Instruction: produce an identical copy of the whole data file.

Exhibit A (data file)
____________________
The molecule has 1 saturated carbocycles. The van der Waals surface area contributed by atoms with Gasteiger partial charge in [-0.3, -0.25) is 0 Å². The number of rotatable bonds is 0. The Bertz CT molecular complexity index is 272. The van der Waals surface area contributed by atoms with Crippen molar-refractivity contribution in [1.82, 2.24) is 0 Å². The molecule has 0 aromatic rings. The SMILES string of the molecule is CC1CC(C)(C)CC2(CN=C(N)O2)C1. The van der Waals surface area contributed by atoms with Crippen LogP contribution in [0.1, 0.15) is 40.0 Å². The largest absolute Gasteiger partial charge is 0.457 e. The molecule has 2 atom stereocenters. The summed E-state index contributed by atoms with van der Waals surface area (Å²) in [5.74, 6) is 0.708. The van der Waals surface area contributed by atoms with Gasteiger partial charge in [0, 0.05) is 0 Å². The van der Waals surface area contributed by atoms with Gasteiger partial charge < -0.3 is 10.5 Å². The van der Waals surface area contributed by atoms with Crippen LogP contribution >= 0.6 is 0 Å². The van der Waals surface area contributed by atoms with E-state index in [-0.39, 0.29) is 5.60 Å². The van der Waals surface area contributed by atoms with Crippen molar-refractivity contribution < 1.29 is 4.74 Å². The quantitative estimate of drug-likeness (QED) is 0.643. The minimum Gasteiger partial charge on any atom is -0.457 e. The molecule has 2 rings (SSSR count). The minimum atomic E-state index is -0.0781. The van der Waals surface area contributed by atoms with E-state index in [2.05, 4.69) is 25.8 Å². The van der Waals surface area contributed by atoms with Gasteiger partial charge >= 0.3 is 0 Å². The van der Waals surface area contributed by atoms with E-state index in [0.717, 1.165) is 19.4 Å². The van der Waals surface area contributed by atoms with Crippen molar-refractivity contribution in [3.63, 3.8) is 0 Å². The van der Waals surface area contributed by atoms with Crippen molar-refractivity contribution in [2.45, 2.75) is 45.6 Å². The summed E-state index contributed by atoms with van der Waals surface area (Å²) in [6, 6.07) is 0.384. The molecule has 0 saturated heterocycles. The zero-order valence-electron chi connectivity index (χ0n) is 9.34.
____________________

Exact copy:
The molecule has 1 saturated carbocycles. The van der Waals surface area contributed by atoms with Gasteiger partial charge in [-0.3, -0.25) is 0 Å². The number of rotatable bonds is 0. The Bertz CT molecular complexity index is 272. The van der Waals surface area contributed by atoms with Crippen molar-refractivity contribution in [1.82, 2.24) is 0 Å². The molecule has 0 aromatic rings. The SMILES string of the molecule is CC1CC(C)(C)CC2(CN=C(N)O2)C1. The van der Waals surface area contributed by atoms with Crippen LogP contribution in [0.1, 0.15) is 40.0 Å². The largest absolute Gasteiger partial charge is 0.457 e. The molecule has 2 atom stereocenters. The summed E-state index contributed by atoms with van der Waals surface area (Å²) in [5.74, 6) is 0.708. The van der Waals surface area contributed by atoms with Gasteiger partial charge in [0, 0.05) is 0 Å². The van der Waals surface area contributed by atoms with Gasteiger partial charge < -0.3 is 10.5 Å². The van der Waals surface area contributed by atoms with Crippen LogP contribution >= 0.6 is 0 Å². The van der Waals surface area contributed by atoms with E-state index in [-0.39, 0.29) is 5.60 Å². The van der Waals surface area contributed by atoms with Crippen molar-refractivity contribution < 1.29 is 4.74 Å². The quantitative estimate of drug-likeness (QED) is 0.643. The minimum Gasteiger partial charge on any atom is -0.457 e. The molecule has 2 rings (SSSR count). The minimum atomic E-state index is -0.0781. The van der Waals surface area contributed by atoms with E-state index in [2.05, 4.69) is 25.8 Å². The van der Waals surface area contributed by atoms with Gasteiger partial charge >= 0.3 is 0 Å². The van der Waals surface area contributed by atoms with E-state index in [0.717, 1.165) is 19.4 Å². The van der Waals surface area contributed by atoms with Crippen molar-refractivity contribution in [3.63, 3.8) is 0 Å². The van der Waals surface area contributed by atoms with Crippen molar-refractivity contribution in [2.45, 2.75) is 45.6 Å². The summed E-state index contributed by atoms with van der Waals surface area (Å²) in [6, 6.07) is 0.384. The molecule has 0 saturated heterocycles. The zero-order valence-electron chi connectivity index (χ0n) is 9.34.